It is amazing to hear Larry’s description of the post chair shot reactions.
Bruno himself was a bit pre-occupied for that one, but there’s a strange resonance between Bruno losing to Koloff and thinking his eardrum was broken because of the silence, and the eerie reaction of ringside fans after Zbyszko’s almost unfathomable heel turn.
The shock, the lack of reaction and Larry’s explanation that the people needed a few days to understand what they saw.
But for wrestling fans interested in how the business played out then, and not now, the who storyline began many weeks early, and the ‘scientific’ exhibition was a point that was established by a foundation of believability, a few interview blow-offs, and a promo cut by Larry that cemented his position in the minds of fans who wanted to see him get what he was asking for – just a chance to prove to Bruno what he was made of.
In 1979, Bruno was an interviewer and color commentator, and there were several interviews that Larry refused. Over the course of four weeks, the setup was established, beginning with Larry appealing to the fans to understand his position, and that he could never stand on his own as long as he “stood in Bruno’s shadow”.
That angle is explained by Larry, and most know how that played out. Larry’s insight into his promo, the scene, the aftermath and how he rocketed to one of the most hated wrestlers in the history of the business are all stuff of brilliance.
As we progress through 1980, Larry continues to talk about Bob Backlund, Hulk Hogan and about the dealings with the McMahons. I’m not sure if Larry really should be talking about how he make Vincent K. McMahon cry on the phone, but he talks about that, later in the summer, after he suggested to Vincent J. McMahon that he get the strap from Backlund.
Looking at the attendance figures, a case can definitely be made for that.
What’s interesting on a lot of levels is that Bruno was not doing house shows – just the big arenas – at this time. So Larry was programmed with Ivan Putski and Pat Patterson and the TV shows had little interaction between Larry and Bruno.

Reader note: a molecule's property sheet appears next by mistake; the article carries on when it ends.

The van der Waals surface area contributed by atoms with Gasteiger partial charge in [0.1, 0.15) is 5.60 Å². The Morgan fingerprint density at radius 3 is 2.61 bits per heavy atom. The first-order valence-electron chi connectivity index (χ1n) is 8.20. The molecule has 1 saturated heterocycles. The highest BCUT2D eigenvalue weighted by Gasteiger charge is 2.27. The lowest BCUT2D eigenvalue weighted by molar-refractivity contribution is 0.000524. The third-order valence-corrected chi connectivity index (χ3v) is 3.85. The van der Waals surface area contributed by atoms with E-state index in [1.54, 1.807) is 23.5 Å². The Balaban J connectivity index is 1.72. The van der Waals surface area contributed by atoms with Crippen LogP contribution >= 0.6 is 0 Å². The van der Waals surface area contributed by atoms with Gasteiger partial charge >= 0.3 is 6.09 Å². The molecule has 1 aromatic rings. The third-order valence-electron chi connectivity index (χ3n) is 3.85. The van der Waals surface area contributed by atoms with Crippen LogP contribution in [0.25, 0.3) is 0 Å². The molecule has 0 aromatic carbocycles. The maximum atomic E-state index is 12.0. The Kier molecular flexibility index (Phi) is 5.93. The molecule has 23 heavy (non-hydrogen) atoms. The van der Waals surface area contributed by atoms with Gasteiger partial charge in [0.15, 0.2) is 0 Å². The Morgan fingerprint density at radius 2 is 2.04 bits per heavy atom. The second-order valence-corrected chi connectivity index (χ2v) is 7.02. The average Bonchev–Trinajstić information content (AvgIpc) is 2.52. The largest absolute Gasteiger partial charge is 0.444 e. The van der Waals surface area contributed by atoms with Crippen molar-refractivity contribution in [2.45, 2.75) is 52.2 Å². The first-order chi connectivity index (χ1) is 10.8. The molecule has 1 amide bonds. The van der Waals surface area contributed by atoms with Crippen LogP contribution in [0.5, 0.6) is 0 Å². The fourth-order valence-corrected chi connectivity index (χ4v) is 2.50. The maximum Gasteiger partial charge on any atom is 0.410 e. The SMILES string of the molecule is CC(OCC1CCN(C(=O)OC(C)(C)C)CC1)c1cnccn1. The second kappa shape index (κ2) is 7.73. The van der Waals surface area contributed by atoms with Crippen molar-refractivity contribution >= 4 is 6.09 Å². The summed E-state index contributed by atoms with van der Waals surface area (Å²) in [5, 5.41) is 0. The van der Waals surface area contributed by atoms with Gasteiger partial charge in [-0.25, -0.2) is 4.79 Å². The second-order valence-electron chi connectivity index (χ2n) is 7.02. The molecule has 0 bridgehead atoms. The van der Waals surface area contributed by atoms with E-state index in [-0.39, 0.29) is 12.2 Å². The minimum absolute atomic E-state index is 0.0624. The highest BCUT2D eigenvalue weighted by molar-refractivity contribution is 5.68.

If you wanted to see the hottest feud in the nation, you had to go to Philadelphai, Boston, Pittsburgh, Landover or, of course, Madison Square Garden – where the first matchup between the two drew over 26000 fans on March 24.
Interestingly enough, the return match between Larry and Bruno drew nearly 20,000 to the Spectrum in Philadelphia. A month later, the spectrum drew a reported 8500 fans…. The main event? WWWF Champion Bob Backlund vs Hulk Hogan.
Meanwhile, the momentum at MSG for Larry allowed the WWWF to draw a “near capacity crowd” according to http://www.thehistoryofwwe.com/, for a 16 man Battle Royal.
It’s about this time that Larry describes his prodding by Bruno to ask Vince Sr. about getting the belt. Larry’s elevation to the top of the cards bought him a lesson in hardball politics, and he found himself in the middle of one of wrestling’s biggest, most turbulent and likely relatively most profitable wrestler/promoter relationship of all time.
Whether Larry’s talk about hatred was on the mark or not seems a little too much, there were definite issues and long standing ones, between Bruno and the elder Vince.
What’s interesting is how both Bruno and Larry worked and politicked and maneuvered things to the Shea Stadium show. Also the June title match between Larry and Backlund, where Larry talked up a power play, likely deserved by his momentum, and also very likely one more building block to the stadium show.
Bruno had already talked up the potential of Shea being a retirement match.
Putting the belt into play, if Larry had won it, would make a can’t-miss event – who would want to miss the opportunity of either one last match for Bruno, or a return to the belt he made famous?
But that never quite played out, and in the end, the match needed no further stipulations or gimmicks. Larry talks big about the attendance – over 36,000 to the stadium, and jokes about Hogan’s claims of being the draw, jokes about Backlund being relegated to the Tag Team title match, and provides some interesting details about the match.
And that there were no discussions before or after.
Larry’s run in the WWWF sort of faded away. He was programmed with Tony Garea (his former WWWF Tag Team Champion parter) and his matches with Bruno hit the secondary circuits as late as November.
But for the few months before and after Shea in August, Larry had his dream come true, and he was headlining the big arenas, including the Civic Arena in Pittsburgh – where he once went to watch Bruno Sammartino beat the bad guys.
For me, the insight into psychology and the way wrestling was is the best part of the talk. Larry talks about ad-libbing, about working to the crowd, about knowing the energy (positive and negative) of the fans reactions, and even about being able to create riots – even when one got him stabbed in the butt.
There’s just something about the realization that wrestling has long forgotten 90% of what Larry Zbyszko learned from Bruno, and that with each year, the aspects of knowing how to work, not just how to follow a script, is dying fast.
But there’s still guys out there who know a lot about how things can and should work, and Larry Zbyszko is definitely one to listen to.
Joe Babinsack can be reached at
. Ring of Honor coming up, plus several other indie promotions.